According to its mechanical response characteristics, the arista/funiculus complex can be described as a moderately damped simple harmonic oscillator. Remarkably, this oscillator exhibits a considerable degree of non-linearity that does not simply reflect overloading during intense stimulation, but occurs within a wide range of intensities. As shown here, f0 increases continuously with intensity, whereas tuning sharpness and sensitivity at f0 are not affected or only weakly affected. Taken together, such intensity characteristics demonstrate the presence of a non-linear stiffness, a type of non-linearity that differs from the non-linear damping known from the response of vertebrate auditory systems (Dallos, 1996) and mosquito antennal hearing organs(Göpfert and Robert,2001b). The non-linear damping observed in vertebrates and mosquitoes involves negative damping introduced by an additional power source,i.e. the active motility of the auditory receptors(Dallos, 1996). This negative damping opposes the ear's passive damping in an intensity-dependent way. Non-linear stiffness as observed in Drosophila may also be introduced actively. Alternatively, it may result from a passive stiffening of the auditory receptors or the cuticular components that make up the pedicel/funiculus joint. Further investigations, especially in auditory mutants (Eberl et al., 2000),promise to trace the elements in the chain of hearing, from biomechanical substrates to cellular components, that bring about auditory non-linearity in the fly and possibly active auditory mechanics.
Antennal mechanics and courtship song detection
The intensity-dependent change in f0 is a rather surprising characteristic for an auditory filter. It results in an intensity-dependent mismatch between antennal tuning and songs. The acoustic analysis of male `love songs' revealed a dominant frequency at approximately 200 Hz. The antenna will be tuned to this frequency only as long as intensity is low [νair=17-29 dB (re. 5×10-8ms-1) according to a linear extrapolation, Fig. 7A]. During courtship,however, the female's antennae and the male's vibrating wing are usually only 5-2.5 mm apart, resulting in a particle velocity of around 80-95 dB(Bennet-Clark, 1971) and,according to the data presented here, in antennal resonance between 550 and 800 Hz. Acoustic communication in Drosophila thus operates with a frequency mismatch of up to two octaves. Several mechanisms, however, ensure signal detectability. First, acoustic communication in the fly relies on the temporal pattern of the song rather than on frequency cues(Ewing, 1983). Hence, there is no a priori requirement for frequency-selective hearing. Instead, the rather broad antennal tuning comes with the benefit of high temporal resolution. Second, the broad tuning, together with the short communication distance, apparently ensures that the songs induce antennal vibrations that are sufficiently large to be detected even at frequencies below antennal resonance. Third, intensity-dependent tuning may well be useful, especially in the context of close-range acoustic communication. In effect, in the acoustic near-field, the particle velocity of the sound radiated by the Drosophila wing drops steeply by 18 dB per doubling distance(Bennet-Clark, 1971). Hence,the flies have to cope not only with considerable sound intensities but also with considerable distance-dependent intensity fluctuations. By improving the antenna's sensitivity at low song intensities and reducing it at high intensities, the non-linear stiffness provides dynamic range compression. This mechanical compression may account for the saturation of and the decline in the neural and behavioural responses at high stimulus intensities(von Schilcher, 1976; Crossley et al., 1995; Kernan et al., 1994; Eberl et al., 2000).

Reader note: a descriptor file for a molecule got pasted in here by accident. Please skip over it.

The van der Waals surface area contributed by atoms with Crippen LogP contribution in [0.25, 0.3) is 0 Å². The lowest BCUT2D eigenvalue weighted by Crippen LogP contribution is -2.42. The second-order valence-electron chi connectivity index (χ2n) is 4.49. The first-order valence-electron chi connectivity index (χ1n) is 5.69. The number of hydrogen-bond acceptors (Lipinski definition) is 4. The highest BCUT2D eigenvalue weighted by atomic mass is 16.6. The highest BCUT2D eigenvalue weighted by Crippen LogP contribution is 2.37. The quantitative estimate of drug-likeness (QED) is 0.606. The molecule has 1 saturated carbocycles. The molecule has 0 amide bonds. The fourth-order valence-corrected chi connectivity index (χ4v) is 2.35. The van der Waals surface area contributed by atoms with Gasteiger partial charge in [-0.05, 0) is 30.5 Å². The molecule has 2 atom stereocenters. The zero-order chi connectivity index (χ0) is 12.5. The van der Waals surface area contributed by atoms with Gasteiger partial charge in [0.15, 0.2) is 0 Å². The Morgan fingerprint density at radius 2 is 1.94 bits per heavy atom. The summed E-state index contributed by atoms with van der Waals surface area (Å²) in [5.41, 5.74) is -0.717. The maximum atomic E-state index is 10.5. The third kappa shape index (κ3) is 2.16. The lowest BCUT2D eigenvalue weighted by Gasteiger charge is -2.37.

We thank C. Hugentobler, H. Stocker and E. Hafen for providing the animals,H. Kohler for technical assistance and W. Hemmert for valuable discussions. The study was supported by the Swiss National Science Foundation (D.R.) and the Deutsche Akademie der Naturforscher Leopoldina (M.C.G.).